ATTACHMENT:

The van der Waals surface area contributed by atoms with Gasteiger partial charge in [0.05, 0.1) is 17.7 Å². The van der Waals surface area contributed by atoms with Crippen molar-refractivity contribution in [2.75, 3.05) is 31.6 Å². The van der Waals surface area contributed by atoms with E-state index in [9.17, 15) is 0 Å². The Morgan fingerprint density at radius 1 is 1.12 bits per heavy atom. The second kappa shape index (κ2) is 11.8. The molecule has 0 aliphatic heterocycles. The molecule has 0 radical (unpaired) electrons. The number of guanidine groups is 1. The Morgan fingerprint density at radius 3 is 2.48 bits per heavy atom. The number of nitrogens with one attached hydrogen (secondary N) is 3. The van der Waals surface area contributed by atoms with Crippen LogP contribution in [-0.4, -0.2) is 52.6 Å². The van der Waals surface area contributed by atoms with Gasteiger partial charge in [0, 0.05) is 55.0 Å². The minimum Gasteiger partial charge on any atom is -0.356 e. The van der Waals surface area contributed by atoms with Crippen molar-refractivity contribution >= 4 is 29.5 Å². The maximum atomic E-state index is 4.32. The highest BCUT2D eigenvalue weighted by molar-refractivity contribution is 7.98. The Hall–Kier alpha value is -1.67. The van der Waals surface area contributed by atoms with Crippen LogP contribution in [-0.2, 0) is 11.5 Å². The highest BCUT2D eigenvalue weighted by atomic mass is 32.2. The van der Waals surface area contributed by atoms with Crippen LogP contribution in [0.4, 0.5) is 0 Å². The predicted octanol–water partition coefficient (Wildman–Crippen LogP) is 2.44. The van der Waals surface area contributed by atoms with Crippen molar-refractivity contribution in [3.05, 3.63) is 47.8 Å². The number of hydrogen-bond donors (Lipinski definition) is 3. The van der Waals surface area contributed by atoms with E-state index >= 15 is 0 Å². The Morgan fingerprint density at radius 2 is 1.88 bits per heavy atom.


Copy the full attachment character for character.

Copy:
The van der Waals surface area contributed by atoms with Gasteiger partial charge in [0.05, 0.1) is 17.7 Å². The van der Waals surface area contributed by atoms with Crippen molar-refractivity contribution in [2.75, 3.05) is 31.6 Å². The van der Waals surface area contributed by atoms with E-state index in [9.17, 15) is 0 Å². The Morgan fingerprint density at radius 1 is 1.12 bits per heavy atom. The second kappa shape index (κ2) is 11.8. The molecule has 0 aliphatic heterocycles. The molecule has 0 radical (unpaired) electrons. The number of guanidine groups is 1. The Morgan fingerprint density at radius 3 is 2.48 bits per heavy atom. The number of nitrogens with one attached hydrogen (secondary N) is 3. The van der Waals surface area contributed by atoms with Crippen LogP contribution in [-0.4, -0.2) is 52.6 Å². The van der Waals surface area contributed by atoms with Gasteiger partial charge in [0, 0.05) is 55.0 Å². The minimum Gasteiger partial charge on any atom is -0.356 e. The van der Waals surface area contributed by atoms with Crippen molar-refractivity contribution >= 4 is 29.5 Å². The maximum atomic E-state index is 4.32. The highest BCUT2D eigenvalue weighted by molar-refractivity contribution is 7.98. The Hall–Kier alpha value is -1.67. The van der Waals surface area contributed by atoms with Crippen LogP contribution in [-0.2, 0) is 11.5 Å². The highest BCUT2D eigenvalue weighted by atomic mass is 32.2. The van der Waals surface area contributed by atoms with Crippen LogP contribution in [0.4, 0.5) is 0 Å². The predicted octanol–water partition coefficient (Wildman–Crippen LogP) is 2.44. The van der Waals surface area contributed by atoms with Crippen molar-refractivity contribution in [3.05, 3.63) is 47.8 Å². The number of hydrogen-bond donors (Lipinski definition) is 3. The van der Waals surface area contributed by atoms with E-state index >= 15 is 0 Å². The Morgan fingerprint density at radius 2 is 1.88 bits per heavy atom.